People have been saying “the best music has already been written” for hundreds of years as well. Older generations routinely look askance at the work of younger composers. So when I hear someone say “the best music has already been written”, I don’t feel like I’ve learned something about the actual state of music today. Instead, I’ve only learned something about the mindset of the person who writes that phrase.

      • ianw2 says:

        Before he become a full time composer he played viola in that little scratch band the Berlin Phil. I’m reasonably certain he’d come across some Strauss in his time, even if it wasn’t the Opera Greatest Hits. There isn’t a set curriculum for writing an opera (why stop at that trio? can one truly write a love duet without ample study of Pur ti miro?)

        • MontyNostry says:

          ianw2 -- I knew that Dean had been in the Berlin Phil. Even more reason for being surprised at his ignorance of the Trio (I can’t remember if Poppea came up in the article too).

          • ianw2 says:

            A lot of composers write viola music without spending time with the Hindemith sonatas (or harp pieces without settling down with some of the interminable Salzedo). I don’t really think the idea that a composer ‘ought’ to know certain repertoire before they attempt to join it is a strong one.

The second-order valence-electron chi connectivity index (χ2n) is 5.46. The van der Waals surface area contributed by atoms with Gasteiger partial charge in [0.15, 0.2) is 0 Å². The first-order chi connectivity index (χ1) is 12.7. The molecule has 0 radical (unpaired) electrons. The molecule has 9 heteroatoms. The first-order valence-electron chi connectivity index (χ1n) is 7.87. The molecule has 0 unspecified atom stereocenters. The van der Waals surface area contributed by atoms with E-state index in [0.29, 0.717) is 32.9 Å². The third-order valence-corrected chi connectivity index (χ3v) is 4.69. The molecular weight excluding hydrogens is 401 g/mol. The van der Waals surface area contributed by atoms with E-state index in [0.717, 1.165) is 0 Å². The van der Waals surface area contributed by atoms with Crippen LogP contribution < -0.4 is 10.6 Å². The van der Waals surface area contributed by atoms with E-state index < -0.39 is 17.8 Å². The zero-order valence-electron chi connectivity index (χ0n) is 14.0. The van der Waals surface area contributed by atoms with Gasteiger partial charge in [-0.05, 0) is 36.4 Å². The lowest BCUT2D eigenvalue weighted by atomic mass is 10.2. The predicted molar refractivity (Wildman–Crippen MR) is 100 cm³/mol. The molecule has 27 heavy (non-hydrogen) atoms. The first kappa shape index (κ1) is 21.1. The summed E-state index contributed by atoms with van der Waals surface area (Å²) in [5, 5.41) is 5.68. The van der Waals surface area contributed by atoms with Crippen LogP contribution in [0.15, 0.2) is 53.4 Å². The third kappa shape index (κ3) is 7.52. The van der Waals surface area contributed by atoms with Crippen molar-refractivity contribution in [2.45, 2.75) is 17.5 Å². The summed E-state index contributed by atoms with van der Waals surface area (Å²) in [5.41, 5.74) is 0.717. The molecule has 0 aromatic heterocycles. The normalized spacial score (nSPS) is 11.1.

As it turns out, a lot do, but even then if you compared their lists they’d probably be vastly different in content. To paint Dean as musically ignorant because he supposedly didn’t, off the top of his head, identify the Rosenkavalier trio seems a pretty cheap shot.

          • MontyNostry says:

            Anyway, I wasn’t saying there was a curriculum for writing opera, it’s just that it astonished me that he should never have heard one of opera’s greatest hits -- and a piece that always used to be a staple of the more cultured interviewees’ lists on middlebrow mainstay Desert Island Discs.
            And admitting to it in an interview!
            (I will refrain from coming out with any dodgy viola jokes, though.)

  • wesherd says:

    By the way Monty, Brett Dean is writing a Hamlet for Glyndebourne.

    • MontyNostry says:

      Do you think he’s ever listened to anything by Ambroise Thomas, then?

      • ianw2 says:

        Why on earth would anyone want to do that?

        • Belfagor says:

          Ambroise Thomas didn’t write Hamlet, he wrote Omelette…least that’s what it sounded like the only time I ever heard it sung (at ROH with Keenlyside and a fresher voiced Dessay)……and remember what Chabrier said

          ‘There are three types of music: Good music, bad music, and Amboise Thomas’s music’.

          Brett Dean will face competition from Franco Faccio (libretto by Boito no less), Thomas, and Humphrey Searle

        • ianw2 says:

          I owe an apology! For some reason I read ‘Hamlet’ as ‘Hansel und Gretel’ (no, I have absolutely no idea how either).

          So that does make Thomas a slightly more logical choice, if only for a What Not To Do With Hamlet. But Thomas’ Hamlet has about as much relationship to the play as Giulio has to Pliny the Elder, and there’s nothing in the music that other composers didn’t do so much better. I’m still convinced that the only reason Thomas did Hamlet was because he wanted to do Ophelia’s mad scene (admittedly, a lip-smackingly good temptation for many a composer) and had to figure out what to put around it.

          Brave move by Dean, I have to say. Bloody difficult play to set to music. Just for starters, what to do with ‘To be or not to be’?